Kevin Harvick’s rear tire changer returns to pit road after cancer treatments
DAYTONA BEACH, Fla. — Daniel Smith stepped up to the pit wall to no fanfare. Those around Kevin Harvick’s stall focused on the cars heading toward pit road during Sunday’s Clash at Daytona instead of on the 34-year-old father of three young children.
The fans missed Smith crouch as Harvick’s car approached, then spring off the wall once the car stopped. Smith changed the right rear wheel, sprinted around the car’s rear to the left side and changed that wheel.
He was done in seconds.
Only a couple of hours earlier, the thought of doing something so common in a NASCAR race nearly brought Smith to tears.
The call came the week of the Bristol night race last August, just two months after the birth of Smith’s third child.
Smith had cancer.
“Me and my wife sat on the living room floor and cried our eyes out,” he said.
Smith’s doctor couldn’t say to what extent Smith had cancer and if it had spread. More tests were needed. Smith’s mind raced.
“I just wanted to be alive to raise my kids,” said Smith, whose oldest child is 4 years old.
Smith spent the day before the Bristol race undergoing scans, blood work and other tests to determine if his testicular cancer had spread.
The cancer had infected two lymph nodes in his lower abdomen and doctors also saw a spot on Smith’s lung that was concerning. The cancer was not found anywhere else.
About 24 hours later, Smith stood on the pit wall at Bristol Motor Speedway to pit Harvick’s car that night. Smith knew it could be the last time he would pit the car in a while, maybe ever.
The previous weekend Smith had been in Victory Lane after Harvick’s win at Michigan. Now Smith prepared for an uncertain future.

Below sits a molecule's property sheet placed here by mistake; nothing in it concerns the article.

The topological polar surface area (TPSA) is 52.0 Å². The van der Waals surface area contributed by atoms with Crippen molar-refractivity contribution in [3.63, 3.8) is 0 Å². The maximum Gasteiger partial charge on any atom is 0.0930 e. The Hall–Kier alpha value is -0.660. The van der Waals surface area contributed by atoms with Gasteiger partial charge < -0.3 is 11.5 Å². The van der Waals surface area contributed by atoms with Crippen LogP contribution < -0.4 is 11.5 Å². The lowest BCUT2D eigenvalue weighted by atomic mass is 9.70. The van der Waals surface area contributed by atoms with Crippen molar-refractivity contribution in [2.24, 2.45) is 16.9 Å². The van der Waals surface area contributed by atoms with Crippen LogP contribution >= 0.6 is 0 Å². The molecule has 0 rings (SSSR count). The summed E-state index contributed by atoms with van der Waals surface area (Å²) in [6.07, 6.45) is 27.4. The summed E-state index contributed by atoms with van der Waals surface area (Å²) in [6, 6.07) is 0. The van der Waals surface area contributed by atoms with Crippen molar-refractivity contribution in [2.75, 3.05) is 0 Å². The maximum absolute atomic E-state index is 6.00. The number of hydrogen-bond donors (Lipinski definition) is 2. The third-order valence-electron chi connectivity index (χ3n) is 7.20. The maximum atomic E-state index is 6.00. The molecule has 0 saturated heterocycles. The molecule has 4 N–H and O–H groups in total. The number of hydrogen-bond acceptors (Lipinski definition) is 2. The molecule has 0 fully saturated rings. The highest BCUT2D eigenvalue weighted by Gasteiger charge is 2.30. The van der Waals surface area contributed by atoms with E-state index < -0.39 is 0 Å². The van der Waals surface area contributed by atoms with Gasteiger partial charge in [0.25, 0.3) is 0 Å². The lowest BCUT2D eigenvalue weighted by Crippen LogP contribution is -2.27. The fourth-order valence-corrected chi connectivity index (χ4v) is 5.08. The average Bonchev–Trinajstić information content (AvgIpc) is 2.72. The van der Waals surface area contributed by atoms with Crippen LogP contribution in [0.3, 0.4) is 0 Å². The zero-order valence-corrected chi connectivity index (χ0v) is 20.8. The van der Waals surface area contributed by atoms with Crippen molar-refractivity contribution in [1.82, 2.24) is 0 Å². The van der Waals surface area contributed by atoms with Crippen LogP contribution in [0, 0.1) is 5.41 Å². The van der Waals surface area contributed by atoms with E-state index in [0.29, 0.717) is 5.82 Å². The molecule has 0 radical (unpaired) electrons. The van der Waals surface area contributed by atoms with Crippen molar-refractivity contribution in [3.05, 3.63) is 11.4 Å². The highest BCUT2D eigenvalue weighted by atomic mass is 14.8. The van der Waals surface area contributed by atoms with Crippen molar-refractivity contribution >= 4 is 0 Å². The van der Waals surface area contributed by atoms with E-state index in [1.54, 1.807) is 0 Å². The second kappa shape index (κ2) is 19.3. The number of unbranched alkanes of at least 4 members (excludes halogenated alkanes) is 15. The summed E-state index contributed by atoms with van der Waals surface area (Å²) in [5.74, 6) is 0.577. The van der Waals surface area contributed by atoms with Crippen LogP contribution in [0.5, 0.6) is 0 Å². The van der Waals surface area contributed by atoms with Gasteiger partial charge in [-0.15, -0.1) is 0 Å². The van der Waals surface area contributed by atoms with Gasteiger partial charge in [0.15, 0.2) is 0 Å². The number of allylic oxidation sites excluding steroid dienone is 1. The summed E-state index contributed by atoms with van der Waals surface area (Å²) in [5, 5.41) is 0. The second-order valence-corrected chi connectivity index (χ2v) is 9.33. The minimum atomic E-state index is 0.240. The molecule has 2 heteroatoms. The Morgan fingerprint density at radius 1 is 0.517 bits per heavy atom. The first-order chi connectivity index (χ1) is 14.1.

Two days after the Bristol race, Smith was in surgery so doctors could remove the tumor from one of his testicles. After a few weeks to heal, chemotherapy treatments began.
Each round of treatment consisted of one week in a hospital and two weeks of recovery. Doctors ordered four rounds — 12 weeks — of this treatment.
“You can’t leave the unit,” Smith said of when he was in the hospital. “You’re hooked up either to a chemo cord or your IV all day long
“After that first round, you don’t feel so bad. Each round, they knock you down a little bit more. You don’t get time to build all the way back up to where you were so each round got a little bit tougher.”
All the fluids made him gain weight. The chemo sapped his strength and soon his hair was falling out.
Smith soon could no longer do 10 push-up before quitting.
That was tough on the athletic Smith, who joined what was then Haas-CNC Racing in 2004 and worked his way to the pit crew. He remained with the team when it was renamed Stewart-Haas Racing and was a pit crew member on Tony Stewart’s 2011 championship team. Smith and his teammates were moved to Kevin Harvick’s team shortly before the 2014 Chase and helped Harvick win the title that year.
Smith focused on returning to the pit crew for 2019. He worked out as best he could when he was in the hospital and at home.
“It was a lot of days of just not feeling like doing anything, but I knew I needed to and just pushed myself,” he said.
As Smith recovered, the NASCAR season continued. Harvick advanced to the Championship 4 at Miami. Smith went to that race in hopes of celebrating another title but Joey Logano won the race and the championship.
Smith’s recovery continued in the offseason as he rebuilt the strength.
After arriving at Daytona on Sunday, all that he had done to get to that day hit him.
“Just the journey,” Smith said, his voice quivering. “I get emotional now thinking about it. Everything that me and my family has gone through to get to this point and all the people that have helped us. I’ll be thinking about all those people that were so gracious to us and helped us out and being with my guys. My guys are like my brothers.
“It’s going to be me holding back tears, but they’re going to be good tears.”
One more challenge
Although Smith has returned to pit Harvick’s car, he will miss some races later this spring. Doctors want to remove the two lymph nodes that the cancer infected. The plan is to have those removed in either March or April. The operation will enhance his chances of a full recovery.